I’m a firm believer that not every great book has to have a gripping, suspense-filled plot that reads like the screenplay of a Hollywood blockbuster. But, as long as a novel has well-developed, believable characters, the relationships and conflicts between them will go a long way to help create a story that grabs and satisfies readers.
Mine, by Janelle Kahele, is just such a book. It attracted my attention because it is about a topic, Domestic Abuse, that holds great importance to me as a psychologist, and plays a significant role in my own novels. Sadly, the legacy of domestic abuse is that it stalls a victim’s normal emotional development, resulting in flaws in that person’s coping styles and personality development that often scar its victims for life. This review is particularly timely, given the recent revelations of extremely unsettling domestic abuse by NFL player Ray Rice, that were captured graphically on security video.
The main character in Mine is Jenna Dotson, a naive seventeen-year-old high school student who works part-time in a dental office. When one of the patients in that office, United States Senator Benjamin Kramer becomes infatuated with her, she is swept into a surreal world where power and control are everything - a world for which she was ill prepared. Senator Kramer adores Jenna and gives her everything a girl could ask for. The problem: Benjamin Kramer is also insanely jealous and controlling. Even worse, he becomes a vicious abuser when his jealousy is triggered. Mine is the story of Jenna’s rapid fall from her fairytale high school world into the never-ending abyss of domestic abuse, and her struggle to try to reclaim her own identity and her life.
MIne is written in the first person perspective. The writing is raw and unsophisticated, a rambling narrative containing annoying flaws like punctuation and grammar errors, and mixing perspectives or verb tenses, sometimes in the same paragraph. Initially, I found author Kahele’s unsophisticated style irritating, and I almost gave up on it. Like most authors and book reviewers, I spend much of my time looking at books through spectacles that are searching for fine examples of the craft of writing. Mine certainly did not seem to fit in that category. But then I got it! I realized that the author’s style of writing was perfectly suited to the young, naive, and unsophisticated Jenna Dotson. Because the story is told through her eyes, it had to be unsophisticated to be be effective.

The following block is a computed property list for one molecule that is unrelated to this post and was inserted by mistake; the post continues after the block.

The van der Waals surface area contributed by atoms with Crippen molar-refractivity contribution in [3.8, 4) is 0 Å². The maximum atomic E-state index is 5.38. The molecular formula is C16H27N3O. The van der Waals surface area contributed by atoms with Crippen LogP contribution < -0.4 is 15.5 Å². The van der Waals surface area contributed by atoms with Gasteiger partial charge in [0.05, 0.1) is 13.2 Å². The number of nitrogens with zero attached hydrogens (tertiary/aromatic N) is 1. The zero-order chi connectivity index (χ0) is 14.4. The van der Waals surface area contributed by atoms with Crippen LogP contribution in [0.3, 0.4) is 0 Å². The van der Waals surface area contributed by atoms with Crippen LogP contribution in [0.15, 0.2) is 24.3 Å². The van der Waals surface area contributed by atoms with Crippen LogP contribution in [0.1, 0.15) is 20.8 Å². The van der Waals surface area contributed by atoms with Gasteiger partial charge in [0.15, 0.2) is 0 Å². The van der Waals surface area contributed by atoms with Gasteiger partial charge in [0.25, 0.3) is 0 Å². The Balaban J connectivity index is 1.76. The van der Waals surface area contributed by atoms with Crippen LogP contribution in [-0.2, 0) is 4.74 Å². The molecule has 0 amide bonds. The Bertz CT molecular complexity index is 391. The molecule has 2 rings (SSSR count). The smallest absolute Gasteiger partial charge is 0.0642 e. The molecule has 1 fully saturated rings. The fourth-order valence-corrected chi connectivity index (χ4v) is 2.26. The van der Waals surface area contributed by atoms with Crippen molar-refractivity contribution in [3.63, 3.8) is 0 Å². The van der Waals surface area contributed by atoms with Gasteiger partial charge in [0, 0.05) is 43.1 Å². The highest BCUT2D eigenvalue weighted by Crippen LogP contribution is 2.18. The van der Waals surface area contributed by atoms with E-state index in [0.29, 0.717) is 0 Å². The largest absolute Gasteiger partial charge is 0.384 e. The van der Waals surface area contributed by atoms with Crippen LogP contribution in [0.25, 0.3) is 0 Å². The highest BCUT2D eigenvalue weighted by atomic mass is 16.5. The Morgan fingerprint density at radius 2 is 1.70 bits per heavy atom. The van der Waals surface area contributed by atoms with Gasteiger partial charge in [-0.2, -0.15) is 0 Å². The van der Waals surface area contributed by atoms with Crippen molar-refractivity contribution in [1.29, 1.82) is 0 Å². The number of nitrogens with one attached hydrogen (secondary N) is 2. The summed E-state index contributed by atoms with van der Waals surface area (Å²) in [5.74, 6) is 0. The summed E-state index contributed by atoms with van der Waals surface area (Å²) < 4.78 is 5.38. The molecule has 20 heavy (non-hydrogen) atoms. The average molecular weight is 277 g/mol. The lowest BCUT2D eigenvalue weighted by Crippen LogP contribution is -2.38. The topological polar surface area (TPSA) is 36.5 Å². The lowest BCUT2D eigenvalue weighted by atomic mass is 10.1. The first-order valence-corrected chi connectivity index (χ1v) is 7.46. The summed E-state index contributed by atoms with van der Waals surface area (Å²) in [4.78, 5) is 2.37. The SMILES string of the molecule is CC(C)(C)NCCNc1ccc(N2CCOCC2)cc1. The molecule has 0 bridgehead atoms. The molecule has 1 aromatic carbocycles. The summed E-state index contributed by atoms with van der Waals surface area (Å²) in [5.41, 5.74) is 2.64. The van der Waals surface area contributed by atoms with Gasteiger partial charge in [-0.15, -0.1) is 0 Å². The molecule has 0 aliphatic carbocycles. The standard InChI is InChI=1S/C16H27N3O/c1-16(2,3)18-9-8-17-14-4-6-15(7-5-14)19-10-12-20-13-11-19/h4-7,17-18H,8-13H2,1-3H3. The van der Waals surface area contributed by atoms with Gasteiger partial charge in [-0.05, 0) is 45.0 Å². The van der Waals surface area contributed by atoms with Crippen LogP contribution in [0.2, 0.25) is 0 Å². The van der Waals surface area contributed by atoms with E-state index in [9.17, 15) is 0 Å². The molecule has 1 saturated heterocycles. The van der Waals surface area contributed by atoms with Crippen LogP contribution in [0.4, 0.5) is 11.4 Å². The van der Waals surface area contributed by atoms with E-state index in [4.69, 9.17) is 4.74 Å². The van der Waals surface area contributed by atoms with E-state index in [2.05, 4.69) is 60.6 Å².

Once I grasped Jenna’s personality and her style of seeing and describing her world, it was easy to overlook the issues with punctuation, grammar, verb tenses and perspective, since they were a perfect match for Jenna’s character. Does Mine have the perfectly-timed beats and fast pace of a typical thriller? Absolutely not. Even the most dramatic parts of this book are told with the same flattened emotions that I would expect to see in clinical practice from trauma victims who feel helpless, hopeless, and are severely depressed. In this, her first novel, Janelle Kahele has managed to paint a raw, gut-wrenching picture of the realities of domestic abuse that is perfectly crafted for it’s tragic, deplorable subject matter. It fully satisfied my craving for rich characters that are flawed and completely believable. If that isn’t enough, Mine has an ending that comes out of nowhere and takes your breath away!
While Mine is definitely not an uplifting read, it is most certainly a story that everybody should read, especially given the recent security video of Ray Rice, an influential public figure in real life, whose despicable acts of violence against his wife, are eerily similar to those portrayed in Mine. I highly recommend this book, and look forward to reading more from this talented novice author. Probably the only reason for not giving Mine a five star rating, is that I’m hoping Janelle Kahele’s second novel will surpass the deft writing skills she gave us in this, her debut as an author.